Hiring A Multi-Generational Workforce: Breakdown and Benefits

Posted by The ConveyIQ Team

Most companies today have a multi-generational workforce.

There's the Millennials, Generation X, Baby Boomers, and the Traditionalists all working together for the greater good of an organization.

These generations have many things in common. But they're also really different. You'll need to craft your messages differently depending on the generation you are seeking to hire.

Hiring a diverse group of workers can be a challenge. Each generation brings a different outlook, management style and strengths.

When looking to hire, consider the differences between the generations:


These workers were born after 1980. They grew up with desktop computers, the Internet, and cell phones. They're are hyper-connected and active on social media, they're full of new ideas and will bring a competitive spirit to the workplace. When hiring Millennials, you will gain a multi-tasker who is seeking a company with great culture and is prepared for a challenge.

Generation X

Gen X employees were born between 1961 and 1980. They grew up with MTV, The Brady Bunch, and two parents in the workplace. They’ve lived through Watergate, the Stock Market Crash of 1987 and the dot com burst in the mid '90s. They're independent, self-reliant and bring a drive to “get stuff done."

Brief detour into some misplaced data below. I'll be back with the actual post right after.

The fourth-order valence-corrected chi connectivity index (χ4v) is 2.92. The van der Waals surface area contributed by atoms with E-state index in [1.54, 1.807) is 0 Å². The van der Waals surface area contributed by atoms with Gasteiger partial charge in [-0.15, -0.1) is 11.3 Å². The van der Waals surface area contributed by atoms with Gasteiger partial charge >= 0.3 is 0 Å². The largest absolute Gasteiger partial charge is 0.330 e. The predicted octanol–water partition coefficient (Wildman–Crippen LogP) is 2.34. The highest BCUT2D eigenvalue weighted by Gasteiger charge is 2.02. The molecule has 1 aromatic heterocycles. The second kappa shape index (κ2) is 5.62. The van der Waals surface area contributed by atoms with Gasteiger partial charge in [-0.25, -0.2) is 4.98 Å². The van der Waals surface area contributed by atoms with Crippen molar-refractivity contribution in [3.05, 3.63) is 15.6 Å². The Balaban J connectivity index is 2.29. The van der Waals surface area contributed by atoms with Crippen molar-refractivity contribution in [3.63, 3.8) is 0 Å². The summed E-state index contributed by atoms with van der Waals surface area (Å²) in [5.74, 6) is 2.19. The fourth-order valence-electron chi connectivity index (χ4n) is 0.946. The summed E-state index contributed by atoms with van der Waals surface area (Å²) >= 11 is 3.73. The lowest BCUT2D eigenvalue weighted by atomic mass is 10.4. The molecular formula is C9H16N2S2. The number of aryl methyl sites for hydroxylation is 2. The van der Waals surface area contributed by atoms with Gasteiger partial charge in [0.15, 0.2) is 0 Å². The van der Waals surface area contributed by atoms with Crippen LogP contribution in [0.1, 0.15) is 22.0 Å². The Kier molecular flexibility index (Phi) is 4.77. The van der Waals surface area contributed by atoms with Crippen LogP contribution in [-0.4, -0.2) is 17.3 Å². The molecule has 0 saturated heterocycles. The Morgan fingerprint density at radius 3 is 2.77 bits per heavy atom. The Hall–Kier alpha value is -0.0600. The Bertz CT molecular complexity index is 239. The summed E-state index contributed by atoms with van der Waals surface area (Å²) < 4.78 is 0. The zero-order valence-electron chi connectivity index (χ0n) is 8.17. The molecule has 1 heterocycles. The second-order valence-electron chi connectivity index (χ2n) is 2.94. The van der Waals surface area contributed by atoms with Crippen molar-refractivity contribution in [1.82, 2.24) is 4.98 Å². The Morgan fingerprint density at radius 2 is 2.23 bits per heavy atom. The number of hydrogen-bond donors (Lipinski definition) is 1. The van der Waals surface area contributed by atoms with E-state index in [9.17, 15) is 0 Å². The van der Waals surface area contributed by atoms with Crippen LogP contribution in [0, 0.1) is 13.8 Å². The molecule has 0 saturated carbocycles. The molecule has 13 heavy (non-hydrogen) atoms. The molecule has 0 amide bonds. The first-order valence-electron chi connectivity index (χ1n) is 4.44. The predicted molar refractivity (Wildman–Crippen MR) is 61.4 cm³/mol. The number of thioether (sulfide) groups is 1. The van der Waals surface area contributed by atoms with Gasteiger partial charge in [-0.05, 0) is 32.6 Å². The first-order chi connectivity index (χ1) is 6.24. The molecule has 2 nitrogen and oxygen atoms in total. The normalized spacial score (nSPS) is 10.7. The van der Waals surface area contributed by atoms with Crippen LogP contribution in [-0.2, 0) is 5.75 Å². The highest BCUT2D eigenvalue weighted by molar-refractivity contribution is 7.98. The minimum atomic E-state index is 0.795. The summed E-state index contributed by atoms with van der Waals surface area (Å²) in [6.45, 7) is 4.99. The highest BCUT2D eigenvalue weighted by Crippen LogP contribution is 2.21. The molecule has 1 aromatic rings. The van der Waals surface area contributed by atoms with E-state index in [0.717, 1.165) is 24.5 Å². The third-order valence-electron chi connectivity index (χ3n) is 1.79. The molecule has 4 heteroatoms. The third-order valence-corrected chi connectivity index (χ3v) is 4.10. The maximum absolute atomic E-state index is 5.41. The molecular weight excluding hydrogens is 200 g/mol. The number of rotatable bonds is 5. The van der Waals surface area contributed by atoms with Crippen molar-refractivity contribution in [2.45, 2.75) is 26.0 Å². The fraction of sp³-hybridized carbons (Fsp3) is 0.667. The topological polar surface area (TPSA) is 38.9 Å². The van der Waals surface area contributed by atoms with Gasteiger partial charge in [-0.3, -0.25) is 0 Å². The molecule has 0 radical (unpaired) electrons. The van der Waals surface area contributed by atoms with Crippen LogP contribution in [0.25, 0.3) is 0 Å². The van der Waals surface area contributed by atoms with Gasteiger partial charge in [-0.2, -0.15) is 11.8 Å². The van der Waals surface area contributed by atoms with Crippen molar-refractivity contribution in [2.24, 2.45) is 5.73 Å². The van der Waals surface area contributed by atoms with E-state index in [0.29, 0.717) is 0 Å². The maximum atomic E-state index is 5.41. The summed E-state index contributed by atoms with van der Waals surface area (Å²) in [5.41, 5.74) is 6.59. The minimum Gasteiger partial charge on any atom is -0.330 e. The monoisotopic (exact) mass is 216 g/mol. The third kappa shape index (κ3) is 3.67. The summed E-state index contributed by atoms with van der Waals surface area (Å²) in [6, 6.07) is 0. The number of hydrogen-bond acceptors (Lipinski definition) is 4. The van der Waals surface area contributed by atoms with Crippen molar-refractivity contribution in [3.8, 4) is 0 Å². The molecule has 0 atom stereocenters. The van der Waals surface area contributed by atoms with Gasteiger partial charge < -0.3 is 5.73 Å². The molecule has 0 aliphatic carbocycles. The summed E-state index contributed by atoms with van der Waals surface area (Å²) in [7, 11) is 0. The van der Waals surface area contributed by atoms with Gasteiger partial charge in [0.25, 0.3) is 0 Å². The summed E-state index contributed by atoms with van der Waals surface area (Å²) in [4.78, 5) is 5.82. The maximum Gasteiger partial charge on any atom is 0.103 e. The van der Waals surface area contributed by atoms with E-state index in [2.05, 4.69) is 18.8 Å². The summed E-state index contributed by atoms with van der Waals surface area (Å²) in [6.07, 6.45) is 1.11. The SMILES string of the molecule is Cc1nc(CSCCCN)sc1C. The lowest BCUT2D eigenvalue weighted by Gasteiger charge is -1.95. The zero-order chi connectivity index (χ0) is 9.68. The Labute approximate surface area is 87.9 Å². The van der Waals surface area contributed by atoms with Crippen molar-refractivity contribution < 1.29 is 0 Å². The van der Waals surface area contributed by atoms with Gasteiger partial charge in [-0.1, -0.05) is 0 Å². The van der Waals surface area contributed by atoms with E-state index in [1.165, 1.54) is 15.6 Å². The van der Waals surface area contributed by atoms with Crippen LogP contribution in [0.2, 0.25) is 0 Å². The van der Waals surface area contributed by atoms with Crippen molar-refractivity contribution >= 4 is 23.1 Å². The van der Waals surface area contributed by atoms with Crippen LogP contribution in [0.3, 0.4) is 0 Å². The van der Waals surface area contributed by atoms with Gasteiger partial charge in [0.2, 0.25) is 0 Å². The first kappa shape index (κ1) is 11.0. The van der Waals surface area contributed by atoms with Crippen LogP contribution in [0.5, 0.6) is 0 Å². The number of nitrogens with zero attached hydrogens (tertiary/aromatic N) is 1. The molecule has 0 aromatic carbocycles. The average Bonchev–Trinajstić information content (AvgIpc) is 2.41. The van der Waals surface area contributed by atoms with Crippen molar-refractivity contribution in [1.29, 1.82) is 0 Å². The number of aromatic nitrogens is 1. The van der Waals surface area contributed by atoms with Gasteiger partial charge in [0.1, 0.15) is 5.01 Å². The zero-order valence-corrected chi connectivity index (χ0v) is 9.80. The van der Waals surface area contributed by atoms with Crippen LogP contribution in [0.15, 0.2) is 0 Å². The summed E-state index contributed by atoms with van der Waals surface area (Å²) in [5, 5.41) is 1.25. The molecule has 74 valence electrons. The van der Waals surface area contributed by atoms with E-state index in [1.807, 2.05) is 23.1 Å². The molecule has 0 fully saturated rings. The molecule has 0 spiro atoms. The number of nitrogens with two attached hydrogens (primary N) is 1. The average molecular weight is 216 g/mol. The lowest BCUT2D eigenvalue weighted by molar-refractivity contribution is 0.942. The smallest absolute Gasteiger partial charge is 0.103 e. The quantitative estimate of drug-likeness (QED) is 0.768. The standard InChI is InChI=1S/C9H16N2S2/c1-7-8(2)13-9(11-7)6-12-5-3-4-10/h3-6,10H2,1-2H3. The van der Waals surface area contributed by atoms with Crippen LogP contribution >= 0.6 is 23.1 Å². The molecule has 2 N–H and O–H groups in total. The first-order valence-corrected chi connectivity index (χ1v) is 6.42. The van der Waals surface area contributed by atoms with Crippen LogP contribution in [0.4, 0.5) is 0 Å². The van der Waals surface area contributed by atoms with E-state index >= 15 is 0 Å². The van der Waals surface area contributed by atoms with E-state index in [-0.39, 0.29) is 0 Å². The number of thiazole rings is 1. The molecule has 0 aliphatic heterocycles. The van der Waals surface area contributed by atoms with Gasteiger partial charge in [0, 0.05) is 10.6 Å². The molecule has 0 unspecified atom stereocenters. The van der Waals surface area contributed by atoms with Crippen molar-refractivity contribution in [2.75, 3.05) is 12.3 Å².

When hiring Gen Xers, you'll find employees who are looking for a challenge and want to advance their career. They are “go getters” who want to help build companies that are exceptional.

Baby Boomers

Baby Boomers were born between 1943 and 1960. They grew up with television, the Civil Rights Movement, the Space Age, Vietnam, and often had working fathers with stay-at-home mothers. They are hard workers who bring heart and humanity to the workplace.

When hiring boomers, you will gain a loyal employee who is great at following directions and often will seek out learning opportunities to stay current in the workplace.

The Traditionalists

Traditionalists were born between 1922 and 1943. They grew up with the Great Depression, FDR, World War II, and radio. They’ve adapted to technological change and bring loyalty and dependability to the workplace, along with copious amounts of experience.

When hiring Traditionalists, you'll gain an employee who is delaying retirement (or returning to the workforce) because of their strong work ethic and desire to impart their wisdom on to the next generations.

Looking for more great content? Subscribe today!